At its height of popularity among Mexican cab drivers in the late 90's, the Beetle taxi fleet numbered over 100,000 cars strong. This was also not taking into account the new danger of "pirate cabs." Those being unofficially licensed cabs that were driven by citizens looking to make a living shuttling civilians around without being licensed, insured, or even experienced in taxi-driving. And there was a darker side to many pirate cabs too. Many tourists soon fell victim to "express kidnappings," which were well executed robberies wherein victims would be held at gunpoint in these VWs and taken to ATMs to basically empty their bank accounts. If the victims cooperated, they would be set free, albeit with a newly depleted checking account. Many of these kidnapping relied on the cooperation of crooked cops assisting in this activity for a cut of the earnings. Tourists were essentially sitting ducks in the back of the VWs 2 door configuration. Some cab drivers even rigged the passenger doors to only open from the outside. Robberies were becoming so commonplace in that the U.S. government finally issued a travel advisory in 1998 to tourists warning of the dangers of hailing Beetle taxis.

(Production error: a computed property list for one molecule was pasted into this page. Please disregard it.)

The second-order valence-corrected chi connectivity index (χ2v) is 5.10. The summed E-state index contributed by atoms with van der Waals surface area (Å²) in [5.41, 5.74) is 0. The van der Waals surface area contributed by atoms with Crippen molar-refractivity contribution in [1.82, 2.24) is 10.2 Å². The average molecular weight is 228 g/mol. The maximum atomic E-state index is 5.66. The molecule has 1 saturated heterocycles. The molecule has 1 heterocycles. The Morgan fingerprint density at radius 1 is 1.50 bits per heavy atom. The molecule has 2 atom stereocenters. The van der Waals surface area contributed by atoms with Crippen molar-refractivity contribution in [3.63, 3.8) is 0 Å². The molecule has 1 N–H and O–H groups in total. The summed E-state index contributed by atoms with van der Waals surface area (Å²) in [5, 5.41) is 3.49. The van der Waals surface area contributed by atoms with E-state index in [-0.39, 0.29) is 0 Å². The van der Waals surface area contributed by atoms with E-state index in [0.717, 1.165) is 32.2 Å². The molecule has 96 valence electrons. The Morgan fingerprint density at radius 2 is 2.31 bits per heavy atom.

With pollution worsening by the day, and taxi crimes on the rise, the Mexico City government had little choice but to put new regulations into effect that would start the slow demise of the vocho cabs. Rumors of back room deals with Nissan were also swirling as they did what they could to prop up lagging sales of their version of the Nissan Sentra-known as the Tsuru in Mexico. The famous green Beetles would give way to red, white, maroon, gold, and even pink paint jobs in an effort to calm people's nerves about the killer VW's. It didn't work.